We give an explicit example of a two-dimensional polynomial vector field of degree seven that has rational coefficients, is globally asymptotically stable, but does not admit an analytic Lyapunov function even locally.
We prove that if a homogeneous, continuously differentiable vector field is asymptotically stable, then it admits a Lyapunov function which is the ratio of two polynomials (i.e., a rational function). We further show that when the vector field is polynomial, the Lyapunov inequalities on both the rational function and its derivative have sums of squares certificates and hence such a Lyapunov function can always be found by semidefinite programming. This generalizes the classical result that an asymptotically stable linear system admits a quadratic Lyapunov function which satisfies a certain linear matrix inequality. In addition to homogeneous vector fields, the result can be useful for showing local asymptotic stability of non-homogeneous systems, by proving asymptotic stability of their lowest order homogeneous component. We show that in absence of homogeneity, globally asymptotically stable polynomial vector fields may fail to admit a rational Lyapunov function, and that in presence of homogeneity, the degree of the numerator of a rational Lyapunov function may need to be arbitrarily high (even for vector fields of fixed degree and dimension). On the other hand, we also give a family of homogeneous polynomial vector fields that admit a low-degree rational Lyapunov function but necessitate polynomial Lyapunov functions of arbitrarily high degree. This shows the potential benefits of working with rational Lyapunov functions, particularly as the ones whose existence we guarantee have structured denominators and are not more expensive to search for than polynomial ones.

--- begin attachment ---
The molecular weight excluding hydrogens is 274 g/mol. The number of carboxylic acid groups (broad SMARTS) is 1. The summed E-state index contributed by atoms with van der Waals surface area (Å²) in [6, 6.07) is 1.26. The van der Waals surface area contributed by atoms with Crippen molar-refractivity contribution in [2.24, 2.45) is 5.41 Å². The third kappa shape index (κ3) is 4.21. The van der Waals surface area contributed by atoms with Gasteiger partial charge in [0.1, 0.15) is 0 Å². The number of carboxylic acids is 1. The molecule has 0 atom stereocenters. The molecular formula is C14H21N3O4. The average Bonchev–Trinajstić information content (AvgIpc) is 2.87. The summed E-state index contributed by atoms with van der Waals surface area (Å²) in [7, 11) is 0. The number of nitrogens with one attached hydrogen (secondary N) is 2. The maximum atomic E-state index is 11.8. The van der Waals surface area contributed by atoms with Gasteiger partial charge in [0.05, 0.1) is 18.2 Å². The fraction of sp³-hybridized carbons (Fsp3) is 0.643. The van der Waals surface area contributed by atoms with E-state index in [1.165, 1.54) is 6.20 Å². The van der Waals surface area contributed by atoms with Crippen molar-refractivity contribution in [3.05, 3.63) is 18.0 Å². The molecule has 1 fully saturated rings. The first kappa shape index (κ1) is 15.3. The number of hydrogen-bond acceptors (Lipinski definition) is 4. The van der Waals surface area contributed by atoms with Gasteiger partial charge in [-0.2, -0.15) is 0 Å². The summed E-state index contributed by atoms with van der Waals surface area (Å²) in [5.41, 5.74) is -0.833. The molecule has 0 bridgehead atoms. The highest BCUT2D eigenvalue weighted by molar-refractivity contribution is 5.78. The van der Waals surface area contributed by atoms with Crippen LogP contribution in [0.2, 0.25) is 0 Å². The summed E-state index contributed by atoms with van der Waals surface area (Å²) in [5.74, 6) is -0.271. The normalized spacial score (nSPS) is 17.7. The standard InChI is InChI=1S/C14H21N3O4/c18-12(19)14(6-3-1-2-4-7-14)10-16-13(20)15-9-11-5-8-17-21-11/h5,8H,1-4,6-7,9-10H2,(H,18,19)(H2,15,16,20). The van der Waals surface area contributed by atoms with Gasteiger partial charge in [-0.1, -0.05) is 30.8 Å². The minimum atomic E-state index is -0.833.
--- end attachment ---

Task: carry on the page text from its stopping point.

We study time-varying semidefinite programs (TV-SDPs), which are semidefinite programs whose data (and solutions) are functions of time. Our focus is on the setting where the data varies polynomially with time. We show that under a strict feasibility assumption, restricting the solutions to also be polynomial functions of time does not change the optimal value of the TV-SDP. Moreover, by using a Positivstellensatz on univariate polynomial matrices, we show that the best polynomial solution of a given degree to a TV-SDP can be found by solving a semidefinite program of tractable size. We also provide a sequence of dual problems which can be cast as SDPs and that give upper bounds on the optimal value of a TV-SDP (in maximization form). We prove that under a boundedness assumption, this sequence of upper bounds converges to the optimal value of the TV-SDP. Under the same assumption, we also show that the optimal value of the TV-SDP is attained. We demonstrate the efficacy of our algorithms on a maximum-flow problem with time-varying edge capacities, a wireless coverage problem with time-varying coverage requirements, and on bi-objective semidefinite optimization where the goal is to approximate the Pareto curve in one shot.